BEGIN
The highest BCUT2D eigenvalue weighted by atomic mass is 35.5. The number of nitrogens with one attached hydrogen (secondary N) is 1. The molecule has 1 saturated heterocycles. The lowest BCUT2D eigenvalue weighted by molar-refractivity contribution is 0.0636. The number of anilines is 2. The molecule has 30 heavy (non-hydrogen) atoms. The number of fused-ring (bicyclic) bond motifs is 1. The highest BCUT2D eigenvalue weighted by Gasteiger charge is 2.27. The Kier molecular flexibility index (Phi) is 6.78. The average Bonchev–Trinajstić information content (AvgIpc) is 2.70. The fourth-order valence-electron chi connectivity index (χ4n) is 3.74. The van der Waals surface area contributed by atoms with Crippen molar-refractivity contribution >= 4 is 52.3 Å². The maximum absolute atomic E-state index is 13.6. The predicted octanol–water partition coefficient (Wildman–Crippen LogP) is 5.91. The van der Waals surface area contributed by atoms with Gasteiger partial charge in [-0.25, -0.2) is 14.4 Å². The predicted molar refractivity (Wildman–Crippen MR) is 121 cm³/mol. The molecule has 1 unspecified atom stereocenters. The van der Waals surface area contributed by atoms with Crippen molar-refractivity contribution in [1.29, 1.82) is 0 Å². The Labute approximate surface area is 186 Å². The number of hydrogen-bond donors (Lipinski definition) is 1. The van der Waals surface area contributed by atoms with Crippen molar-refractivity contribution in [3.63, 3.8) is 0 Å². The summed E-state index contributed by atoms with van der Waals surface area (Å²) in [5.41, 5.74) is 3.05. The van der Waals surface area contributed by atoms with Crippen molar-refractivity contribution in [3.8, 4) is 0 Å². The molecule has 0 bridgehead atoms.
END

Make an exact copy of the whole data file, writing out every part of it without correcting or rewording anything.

The highest BCUT2D eigenvalue weighted by atomic mass is 35.5. The number of nitrogens with one attached hydrogen (secondary N) is 1. The molecule has 1 saturated heterocycles. The lowest BCUT2D eigenvalue weighted by molar-refractivity contribution is 0.0636. The number of anilines is 2. The molecule has 30 heavy (non-hydrogen) atoms. The number of fused-ring (bicyclic) bond motifs is 1. The highest BCUT2D eigenvalue weighted by Gasteiger charge is 2.27. The Kier molecular flexibility index (Phi) is 6.78. The average Bonchev–Trinajstić information content (AvgIpc) is 2.70. The fourth-order valence-electron chi connectivity index (χ4n) is 3.74. The van der Waals surface area contributed by atoms with Crippen molar-refractivity contribution >= 4 is 52.3 Å². The maximum absolute atomic E-state index is 13.6. The predicted octanol–water partition coefficient (Wildman–Crippen LogP) is 5.91. The van der Waals surface area contributed by atoms with Gasteiger partial charge in [-0.25, -0.2) is 14.4 Å². The predicted molar refractivity (Wildman–Crippen MR) is 121 cm³/mol. The molecule has 1 unspecified atom stereocenters. The van der Waals surface area contributed by atoms with Crippen molar-refractivity contribution in [1.29, 1.82) is 0 Å². The Labute approximate surface area is 186 Å². The number of hydrogen-bond donors (Lipinski definition) is 1. The van der Waals surface area contributed by atoms with Crippen molar-refractivity contribution in [3.63, 3.8) is 0 Å². The summed E-state index contributed by atoms with van der Waals surface area (Å²) in [5.41, 5.74) is 3.05. The van der Waals surface area contributed by atoms with Crippen molar-refractivity contribution in [3.8, 4) is 0 Å². The molecule has 0 bridgehead atoms.